hibiscus flower parts
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Question:i need a picture of a hibiscus flower with LABELED parts to it
Answers:Here is simple diagram with labeled parts:
Here is search with colored diagrams to download:
Question:I picked off a few hibiscus blossoms off a bush in my yard to dry them out and make tea. On hibiscus tea recipes, it says to us the calyx of the plant. That is what is confusing me. Do I just use the calyx or do I use the whole flower, petals and all? Also, if I just need the calyx, should I go ahead and pick off the petals if I don't need them? Thanks!
Answers:According to the website listed below, it says to use the whole petal. Not sure what a calyx is.
Question:Just bought a bunch of hardy Hibiscus to plant. I started them in large plastic garden flower containers with good garden composted soil. Right now they just have a root system and one small "bud" (?) poking out from them. I faced this part up to the sun as it looked a bit green on top. How long will it take them to grow? And should I water them well while they are growing or wait until they have leaves etc? Any other advice would be appreciated.
Answers:Hibiscus are actually a dry , heat loving plant. Water too much and they will get scale, aphids, mites etc. Plants generally need water once a week for 15 to 20 minutes when they are in the ground. Use caution while watering hibiscus.
Question:I bought a Hibiscus plant last year and this happened constantly. The new buds would form but before they would open (flower) the buds would fall off the stem. It was in a clay pot and even when I would get flowers they would fall off very quickly. I ended up transferring the plant to the ground and am waiting to see what happens. So far, so good, and I have one bloom about to open.
This year I bought 2 new Hibiscus plants and the same thing is happening. The buds just fall off the end of the stem before I see a flower. When I bought the plants they had at least 1 to 2 open flowers on each plant.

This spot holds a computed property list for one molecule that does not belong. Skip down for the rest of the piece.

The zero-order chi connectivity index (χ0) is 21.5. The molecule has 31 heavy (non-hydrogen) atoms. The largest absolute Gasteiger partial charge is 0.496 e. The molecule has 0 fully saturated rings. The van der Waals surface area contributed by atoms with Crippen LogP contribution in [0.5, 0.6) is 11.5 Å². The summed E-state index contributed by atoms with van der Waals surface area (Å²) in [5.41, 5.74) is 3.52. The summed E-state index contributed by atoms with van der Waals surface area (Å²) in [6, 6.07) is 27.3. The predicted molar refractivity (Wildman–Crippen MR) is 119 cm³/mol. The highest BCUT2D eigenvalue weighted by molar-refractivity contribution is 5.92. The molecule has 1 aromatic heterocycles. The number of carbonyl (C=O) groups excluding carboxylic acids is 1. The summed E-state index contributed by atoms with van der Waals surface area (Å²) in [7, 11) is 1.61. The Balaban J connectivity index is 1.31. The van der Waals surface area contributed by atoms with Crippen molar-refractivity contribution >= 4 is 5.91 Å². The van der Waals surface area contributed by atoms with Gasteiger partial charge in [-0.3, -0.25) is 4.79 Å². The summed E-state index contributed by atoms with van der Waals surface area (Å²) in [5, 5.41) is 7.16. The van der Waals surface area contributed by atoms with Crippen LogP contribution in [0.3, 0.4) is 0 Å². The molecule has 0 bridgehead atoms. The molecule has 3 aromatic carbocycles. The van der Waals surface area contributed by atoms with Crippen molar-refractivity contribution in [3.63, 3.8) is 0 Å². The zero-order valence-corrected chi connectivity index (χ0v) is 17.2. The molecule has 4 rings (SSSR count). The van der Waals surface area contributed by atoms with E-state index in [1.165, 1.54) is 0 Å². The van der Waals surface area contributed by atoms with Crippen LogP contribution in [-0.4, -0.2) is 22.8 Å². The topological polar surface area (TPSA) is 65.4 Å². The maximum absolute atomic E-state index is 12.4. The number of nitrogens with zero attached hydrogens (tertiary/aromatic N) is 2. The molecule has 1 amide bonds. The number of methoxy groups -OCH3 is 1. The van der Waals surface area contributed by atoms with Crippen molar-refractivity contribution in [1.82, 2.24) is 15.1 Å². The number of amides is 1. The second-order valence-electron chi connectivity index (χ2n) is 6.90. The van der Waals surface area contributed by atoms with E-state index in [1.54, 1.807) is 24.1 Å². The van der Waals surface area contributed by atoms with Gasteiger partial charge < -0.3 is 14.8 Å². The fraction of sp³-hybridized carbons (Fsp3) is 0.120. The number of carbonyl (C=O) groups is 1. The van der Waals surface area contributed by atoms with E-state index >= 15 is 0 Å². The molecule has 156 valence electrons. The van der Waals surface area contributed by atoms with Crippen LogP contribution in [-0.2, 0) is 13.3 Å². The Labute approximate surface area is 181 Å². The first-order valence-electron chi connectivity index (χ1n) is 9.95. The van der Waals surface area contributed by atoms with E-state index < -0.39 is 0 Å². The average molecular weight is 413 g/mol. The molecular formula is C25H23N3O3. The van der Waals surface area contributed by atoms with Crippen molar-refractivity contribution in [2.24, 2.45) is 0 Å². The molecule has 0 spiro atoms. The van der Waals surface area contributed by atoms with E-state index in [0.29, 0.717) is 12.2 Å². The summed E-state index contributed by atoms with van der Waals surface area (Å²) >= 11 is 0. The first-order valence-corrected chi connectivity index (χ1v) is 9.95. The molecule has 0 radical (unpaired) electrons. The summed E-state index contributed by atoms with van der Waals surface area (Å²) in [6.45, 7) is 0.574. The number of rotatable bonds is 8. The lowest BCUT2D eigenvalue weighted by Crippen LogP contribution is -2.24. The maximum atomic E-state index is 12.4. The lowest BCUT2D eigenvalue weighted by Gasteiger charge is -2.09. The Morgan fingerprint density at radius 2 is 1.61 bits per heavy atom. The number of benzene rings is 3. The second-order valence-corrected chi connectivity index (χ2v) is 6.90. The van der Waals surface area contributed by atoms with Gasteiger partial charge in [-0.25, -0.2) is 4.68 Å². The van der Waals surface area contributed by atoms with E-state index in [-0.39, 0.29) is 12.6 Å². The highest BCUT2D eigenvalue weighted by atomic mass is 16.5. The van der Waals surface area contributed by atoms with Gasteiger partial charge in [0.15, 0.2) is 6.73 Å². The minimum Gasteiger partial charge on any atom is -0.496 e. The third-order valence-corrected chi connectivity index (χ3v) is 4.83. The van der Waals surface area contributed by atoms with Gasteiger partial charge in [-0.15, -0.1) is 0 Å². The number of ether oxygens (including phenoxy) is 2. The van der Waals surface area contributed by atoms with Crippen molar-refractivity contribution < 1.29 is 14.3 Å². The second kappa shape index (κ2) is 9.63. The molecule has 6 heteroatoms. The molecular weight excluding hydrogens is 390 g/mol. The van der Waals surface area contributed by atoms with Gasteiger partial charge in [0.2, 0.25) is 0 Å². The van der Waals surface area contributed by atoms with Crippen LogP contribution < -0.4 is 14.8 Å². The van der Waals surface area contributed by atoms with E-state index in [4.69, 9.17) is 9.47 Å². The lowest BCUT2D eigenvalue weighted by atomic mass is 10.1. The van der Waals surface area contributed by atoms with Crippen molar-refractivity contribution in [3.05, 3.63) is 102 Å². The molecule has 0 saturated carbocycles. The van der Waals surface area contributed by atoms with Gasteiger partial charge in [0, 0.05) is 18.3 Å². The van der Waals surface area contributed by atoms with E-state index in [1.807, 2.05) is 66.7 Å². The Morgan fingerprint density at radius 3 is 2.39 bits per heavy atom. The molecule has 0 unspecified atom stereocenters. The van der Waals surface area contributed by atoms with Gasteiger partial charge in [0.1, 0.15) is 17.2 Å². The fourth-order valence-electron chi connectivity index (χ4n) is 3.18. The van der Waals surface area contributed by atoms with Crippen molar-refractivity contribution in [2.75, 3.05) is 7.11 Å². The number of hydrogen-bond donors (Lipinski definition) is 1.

They are planted in large clay pots w/ potting soil, get watered every 2-3 days, get full sun in morning and part of the afternoon and get fertilizer as required.
Are the pots too small, not enough soil? (I have put them in larger pots and than they came in when purchased), Wrong fertilizer? (It says for flowering plants like Hibiscus), Too much/not enough water? Wrong type of soil?
Answers:From Houston Chronicle, August 2004 (first link below):
Too much or too little fertilizer or water and excess temperatures can cause hibiscus buds to drop. This can be worse in some seasons than in others and among some varieties more than others. Double types may be more prone than others.
But more recently, we reported hibiscus experts Roz and Pat Merritt's advice on dealing with the gall midge, another cause of bud drop. The midge lays its eggs in buds, causing them to yellow and fall off the plant. If you cut a bud open, you may see the larvae.
Pick up all fallen buds and pick off all yellow buds, seal them in a plastic bag and dispose of the bag.
You could spray the plant with a product containing imidicloprid. Treat the ground/pot soil with a granular product that will target the stage that pupates in the ground. Spray three times at three-day intervals to get all stages. Cold weather should set the pests back. "
From Klahanie Greehouses (2nd link, more info)
"All Hibiscus rosa-sinensis need good, regular feeding and the soil must be kept MOIST (not wet) at all times. Failure to do so will cause the buds to fall off. "
Also, check out the third link for several other FAQ's about hibiscus and their answers.
Hope this helps your problem! Good luck.
Parts Of A Flowering Plant :Check us out at www.tutorvista.com Parts of a Flowering Plant Flowering plants, also called angiosperms, are the most numerous of all the divisions in the Plant Kingdom. The parts of a flowering plant are characterized by two basic systems: a root system and a shoot system. These two systems are connected by vascular tissue that runs from the root through the shoot. The root system enables flowering plants to obtain water and nutrients from the soil. The shoot system allows plants to reproduce and to obtain food through photosynthesis. Root System The roots of a flowering plant are very important. They keep the plant anchored in the ground and obtain nutrients and water from the soil. The roots also store food. Nutrients and water are absorbed through tiny root hairs that extend from the root system. All roots however, do not originate underground. Some plants have roots that originate above ground from stems or leaves. These roots provide support for the stems. Shoot System Flowering plant stems, leaves, and flowers make up the plant shoot system. Plant stems provide support for the plant and allow nutrients and water to travel throughout the plant. Within the stem and throughout the plant are tube-like tissues called xylem and phloem. These tissues carry water, food, and nutrients to all parts of the plant. The leaves are the sites of food production for the flowering plant. It is here that the plant acquires light energy and carbon dioxide for photosynthesis and ...
The Lotus Flower (Part 1) :An adaptation of the story of Shim Chung, the blind man's daughter.